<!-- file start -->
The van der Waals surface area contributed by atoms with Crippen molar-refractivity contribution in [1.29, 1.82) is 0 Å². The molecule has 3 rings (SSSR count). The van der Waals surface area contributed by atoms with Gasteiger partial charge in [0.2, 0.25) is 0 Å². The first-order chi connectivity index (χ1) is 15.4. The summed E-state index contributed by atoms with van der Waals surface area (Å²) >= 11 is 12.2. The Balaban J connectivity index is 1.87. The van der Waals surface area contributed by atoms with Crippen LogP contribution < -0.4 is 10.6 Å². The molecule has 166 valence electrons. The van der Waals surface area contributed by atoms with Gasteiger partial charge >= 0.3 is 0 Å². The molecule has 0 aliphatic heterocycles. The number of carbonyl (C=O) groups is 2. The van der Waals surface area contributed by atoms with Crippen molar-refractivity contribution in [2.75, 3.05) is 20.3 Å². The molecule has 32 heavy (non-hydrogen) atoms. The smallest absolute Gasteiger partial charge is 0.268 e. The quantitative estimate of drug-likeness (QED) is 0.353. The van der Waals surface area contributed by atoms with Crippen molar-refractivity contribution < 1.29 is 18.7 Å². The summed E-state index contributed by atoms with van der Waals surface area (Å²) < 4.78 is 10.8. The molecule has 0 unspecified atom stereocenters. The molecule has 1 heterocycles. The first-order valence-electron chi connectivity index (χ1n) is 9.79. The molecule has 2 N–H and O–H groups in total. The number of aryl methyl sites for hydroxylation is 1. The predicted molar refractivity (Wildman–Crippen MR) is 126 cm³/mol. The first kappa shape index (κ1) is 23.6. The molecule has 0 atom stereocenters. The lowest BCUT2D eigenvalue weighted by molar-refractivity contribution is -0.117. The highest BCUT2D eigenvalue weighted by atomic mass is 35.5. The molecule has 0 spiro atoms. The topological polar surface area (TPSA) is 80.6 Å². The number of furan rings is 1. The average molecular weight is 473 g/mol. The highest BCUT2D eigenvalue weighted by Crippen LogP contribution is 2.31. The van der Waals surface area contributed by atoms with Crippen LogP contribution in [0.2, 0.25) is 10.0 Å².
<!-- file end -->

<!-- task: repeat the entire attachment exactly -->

The van der Waals surface area contributed by atoms with Crippen molar-refractivity contribution in [1.29, 1.82) is 0 Å². The molecule has 3 rings (SSSR count). The van der Waals surface area contributed by atoms with Gasteiger partial charge in [0.2, 0.25) is 0 Å². The first-order chi connectivity index (χ1) is 15.4. The summed E-state index contributed by atoms with van der Waals surface area (Å²) >= 11 is 12.2. The Balaban J connectivity index is 1.87. The van der Waals surface area contributed by atoms with Crippen LogP contribution < -0.4 is 10.6 Å². The molecule has 166 valence electrons. The van der Waals surface area contributed by atoms with Gasteiger partial charge >= 0.3 is 0 Å². The molecule has 0 aliphatic heterocycles. The number of carbonyl (C=O) groups is 2. The van der Waals surface area contributed by atoms with Crippen molar-refractivity contribution in [2.75, 3.05) is 20.3 Å². The molecule has 32 heavy (non-hydrogen) atoms. The smallest absolute Gasteiger partial charge is 0.268 e. The quantitative estimate of drug-likeness (QED) is 0.353. The van der Waals surface area contributed by atoms with Crippen molar-refractivity contribution < 1.29 is 18.7 Å². The summed E-state index contributed by atoms with van der Waals surface area (Å²) < 4.78 is 10.8. The molecule has 0 unspecified atom stereocenters. The molecule has 1 heterocycles. The first-order valence-electron chi connectivity index (χ1n) is 9.79. The molecule has 2 N–H and O–H groups in total. The number of aryl methyl sites for hydroxylation is 1. The predicted molar refractivity (Wildman–Crippen MR) is 126 cm³/mol. The first kappa shape index (κ1) is 23.6. The molecule has 0 atom stereocenters. The lowest BCUT2D eigenvalue weighted by molar-refractivity contribution is -0.117. The highest BCUT2D eigenvalue weighted by atomic mass is 35.5. The molecule has 0 spiro atoms. The topological polar surface area (TPSA) is 80.6 Å². The number of furan rings is 1. The average molecular weight is 473 g/mol. The highest BCUT2D eigenvalue weighted by Crippen LogP contribution is 2.31. The van der Waals surface area contributed by atoms with Crippen LogP contribution in [0.2, 0.25) is 10.0 Å².